Vermont must reimburse parents denied state tuition benefits based on their decision to send their children to a religious school, per a settlement approved by a federal judge Thursday.
Under the settlement, the state is prohibited from continuing to deny parents access to tuition based on a school’s “religious status, affiliation, beliefs, exercise, or activities,” and residents of districts that previously denied funds on this basis must be reimbursed. District Judge Christina Reiss cited the Supreme Court’s ruling last summer in Carson v. Makin, a case that similarly found Maine could not exclude religious schools from its tuition program without violating First Amendment religious liberty protections.
Vermont’s town tuitioning program, like Maine’s, exists to help educate children in rural areas where public schools may not exist or cover all grade levels. Where the district has no available option in a town, it pays to send students to a private or public school of the parent’s choice.
Three families initially brought the suit in September 2020. (RELATED: States Have Become The New Battleground For Religious Liberty)
Yesterday’s settlement brings Vermont in line with IJ’s landmark Supreme Court victories and ensures that families, not the government, choose which schools are best for their children, including secular or religious private schools.#schoolchoicehttps://t.co/Bwg6ktakWR
— Institute for Justice (@IJ) February 17, 2023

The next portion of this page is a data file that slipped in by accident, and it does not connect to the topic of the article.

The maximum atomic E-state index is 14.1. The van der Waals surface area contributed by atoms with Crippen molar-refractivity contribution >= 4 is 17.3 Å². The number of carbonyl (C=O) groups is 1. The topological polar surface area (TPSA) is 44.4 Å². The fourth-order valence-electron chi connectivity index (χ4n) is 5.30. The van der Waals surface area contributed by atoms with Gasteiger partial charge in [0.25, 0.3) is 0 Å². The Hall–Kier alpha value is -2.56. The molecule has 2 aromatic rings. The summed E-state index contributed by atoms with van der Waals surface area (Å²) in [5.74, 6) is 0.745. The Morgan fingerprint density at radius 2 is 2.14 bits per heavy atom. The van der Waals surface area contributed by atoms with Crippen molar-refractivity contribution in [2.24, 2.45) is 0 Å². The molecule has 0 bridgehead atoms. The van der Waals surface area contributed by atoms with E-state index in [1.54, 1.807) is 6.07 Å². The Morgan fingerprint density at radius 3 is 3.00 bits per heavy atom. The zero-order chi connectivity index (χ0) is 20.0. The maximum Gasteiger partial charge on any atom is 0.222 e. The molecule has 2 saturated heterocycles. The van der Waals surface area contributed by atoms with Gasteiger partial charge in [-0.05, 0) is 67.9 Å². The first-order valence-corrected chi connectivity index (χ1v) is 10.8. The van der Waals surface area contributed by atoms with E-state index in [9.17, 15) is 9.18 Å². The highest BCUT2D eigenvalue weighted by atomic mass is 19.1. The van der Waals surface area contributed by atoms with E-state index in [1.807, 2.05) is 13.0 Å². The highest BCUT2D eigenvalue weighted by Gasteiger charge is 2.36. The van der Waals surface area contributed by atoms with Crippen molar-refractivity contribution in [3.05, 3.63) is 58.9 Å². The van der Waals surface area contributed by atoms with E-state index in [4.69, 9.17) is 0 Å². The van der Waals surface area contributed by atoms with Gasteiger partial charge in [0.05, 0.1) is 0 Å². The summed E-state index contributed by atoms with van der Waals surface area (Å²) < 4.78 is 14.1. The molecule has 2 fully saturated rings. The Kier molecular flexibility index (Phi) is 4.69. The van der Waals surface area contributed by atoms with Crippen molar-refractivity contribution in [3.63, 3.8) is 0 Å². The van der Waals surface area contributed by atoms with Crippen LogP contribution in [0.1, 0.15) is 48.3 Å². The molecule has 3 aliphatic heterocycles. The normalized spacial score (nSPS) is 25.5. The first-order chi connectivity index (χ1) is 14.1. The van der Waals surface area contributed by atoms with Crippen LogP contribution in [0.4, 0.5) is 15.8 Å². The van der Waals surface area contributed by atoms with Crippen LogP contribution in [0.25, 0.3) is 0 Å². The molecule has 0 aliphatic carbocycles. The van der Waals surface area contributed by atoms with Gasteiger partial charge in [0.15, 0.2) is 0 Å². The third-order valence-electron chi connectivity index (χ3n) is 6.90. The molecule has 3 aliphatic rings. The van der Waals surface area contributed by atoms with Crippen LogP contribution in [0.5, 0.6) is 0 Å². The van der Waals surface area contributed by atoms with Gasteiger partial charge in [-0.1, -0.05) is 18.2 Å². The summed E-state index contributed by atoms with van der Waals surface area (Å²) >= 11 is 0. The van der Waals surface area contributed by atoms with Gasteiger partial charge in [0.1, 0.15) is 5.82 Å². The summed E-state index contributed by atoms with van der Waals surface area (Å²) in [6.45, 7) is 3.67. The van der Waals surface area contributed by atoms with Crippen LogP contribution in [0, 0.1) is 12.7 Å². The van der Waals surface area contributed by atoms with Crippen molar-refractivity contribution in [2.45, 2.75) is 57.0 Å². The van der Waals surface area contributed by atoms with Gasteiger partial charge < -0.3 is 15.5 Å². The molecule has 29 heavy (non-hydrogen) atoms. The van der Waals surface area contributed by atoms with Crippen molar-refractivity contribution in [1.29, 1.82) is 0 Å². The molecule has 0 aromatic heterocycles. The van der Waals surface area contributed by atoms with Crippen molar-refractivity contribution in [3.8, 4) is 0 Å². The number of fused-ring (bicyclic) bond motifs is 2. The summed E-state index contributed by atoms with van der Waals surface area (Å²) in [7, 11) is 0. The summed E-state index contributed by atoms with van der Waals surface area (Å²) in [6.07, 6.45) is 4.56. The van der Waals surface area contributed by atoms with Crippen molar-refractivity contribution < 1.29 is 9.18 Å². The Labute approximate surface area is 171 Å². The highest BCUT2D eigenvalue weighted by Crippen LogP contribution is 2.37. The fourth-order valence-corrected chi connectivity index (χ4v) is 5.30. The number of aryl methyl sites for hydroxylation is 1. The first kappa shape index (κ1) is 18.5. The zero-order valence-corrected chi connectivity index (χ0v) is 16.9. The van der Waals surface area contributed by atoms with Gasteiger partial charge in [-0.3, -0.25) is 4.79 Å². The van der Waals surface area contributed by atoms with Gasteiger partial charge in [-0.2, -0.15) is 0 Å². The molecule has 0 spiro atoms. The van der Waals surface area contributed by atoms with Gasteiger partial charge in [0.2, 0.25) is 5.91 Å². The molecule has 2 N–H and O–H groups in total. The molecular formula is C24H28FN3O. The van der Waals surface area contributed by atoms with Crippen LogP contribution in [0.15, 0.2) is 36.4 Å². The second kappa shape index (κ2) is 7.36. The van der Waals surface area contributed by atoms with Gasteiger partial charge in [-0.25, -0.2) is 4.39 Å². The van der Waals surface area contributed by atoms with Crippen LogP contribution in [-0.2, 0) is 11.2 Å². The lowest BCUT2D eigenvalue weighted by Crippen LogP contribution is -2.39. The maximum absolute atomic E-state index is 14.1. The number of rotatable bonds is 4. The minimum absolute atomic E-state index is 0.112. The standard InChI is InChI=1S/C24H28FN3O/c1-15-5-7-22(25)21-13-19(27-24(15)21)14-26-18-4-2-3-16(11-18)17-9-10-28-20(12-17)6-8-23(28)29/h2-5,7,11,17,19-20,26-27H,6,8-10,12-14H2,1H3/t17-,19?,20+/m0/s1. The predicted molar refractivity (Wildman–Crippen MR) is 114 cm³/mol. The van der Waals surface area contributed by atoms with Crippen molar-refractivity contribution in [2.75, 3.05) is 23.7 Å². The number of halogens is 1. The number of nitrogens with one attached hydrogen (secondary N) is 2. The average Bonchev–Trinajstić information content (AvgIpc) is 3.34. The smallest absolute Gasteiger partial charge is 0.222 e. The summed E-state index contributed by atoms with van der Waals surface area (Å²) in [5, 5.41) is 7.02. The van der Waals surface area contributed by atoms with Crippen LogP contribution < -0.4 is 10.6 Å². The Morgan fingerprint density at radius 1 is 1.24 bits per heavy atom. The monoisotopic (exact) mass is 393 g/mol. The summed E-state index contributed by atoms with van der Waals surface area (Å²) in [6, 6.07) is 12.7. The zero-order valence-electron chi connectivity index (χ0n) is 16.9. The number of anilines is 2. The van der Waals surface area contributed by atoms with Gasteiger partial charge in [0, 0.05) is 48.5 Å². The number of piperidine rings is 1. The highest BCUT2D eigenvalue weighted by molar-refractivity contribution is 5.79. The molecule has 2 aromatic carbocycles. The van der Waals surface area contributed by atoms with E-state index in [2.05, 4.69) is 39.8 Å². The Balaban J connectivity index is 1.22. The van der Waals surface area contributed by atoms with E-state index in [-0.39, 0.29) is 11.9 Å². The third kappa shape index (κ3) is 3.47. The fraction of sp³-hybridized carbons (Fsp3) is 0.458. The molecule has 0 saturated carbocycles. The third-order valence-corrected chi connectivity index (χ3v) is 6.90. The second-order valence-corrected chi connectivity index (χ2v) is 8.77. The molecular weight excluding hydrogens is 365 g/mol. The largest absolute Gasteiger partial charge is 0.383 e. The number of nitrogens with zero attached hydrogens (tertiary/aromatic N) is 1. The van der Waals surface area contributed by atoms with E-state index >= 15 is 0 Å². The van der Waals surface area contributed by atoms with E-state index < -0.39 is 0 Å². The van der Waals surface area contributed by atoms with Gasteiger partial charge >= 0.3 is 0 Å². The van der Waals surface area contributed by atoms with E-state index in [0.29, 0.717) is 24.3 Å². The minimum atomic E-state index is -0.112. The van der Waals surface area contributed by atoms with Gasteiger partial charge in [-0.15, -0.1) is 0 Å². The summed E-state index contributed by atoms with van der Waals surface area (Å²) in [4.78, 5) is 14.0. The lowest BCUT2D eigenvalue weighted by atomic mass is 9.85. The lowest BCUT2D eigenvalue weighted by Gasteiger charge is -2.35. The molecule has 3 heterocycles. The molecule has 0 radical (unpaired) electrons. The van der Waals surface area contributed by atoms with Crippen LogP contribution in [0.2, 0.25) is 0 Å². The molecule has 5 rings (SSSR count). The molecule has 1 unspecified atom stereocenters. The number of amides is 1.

“Carson v. Makin made clear that the government cannot deny or restrict benefits to people based on religion,” Institute for Justice Attorney David Hodges told the Daily Caller News Foundation. “Now that the question of Vermont’s tuitioning program has been settled, I am unaware of any state that is unconstitutionally restricting educational benefits in the same manner as Vermont.”
On Sept. 13, 2022, the Vermont Secretary of Education sent a letter to district superintendents instructing them that they can no longer deny tuition to religious schools “that meet educational quality standards” in light of the Carson v. Makin decision.
A similar case involving the families of two Vermont Catholic high school students was settled in December, when the judge similarly ruled the families must be reimbursed by the district for what they paid out-of-pocket.
“This settlement guarantees that any Vermont family eligible for tuition benefits can use those benefits to find the best education that meets their kids’ needs,” said Hodges in a statement. “Vermonters will no longer have their civil rights violated when they send their children to schools that happen to be religious.”
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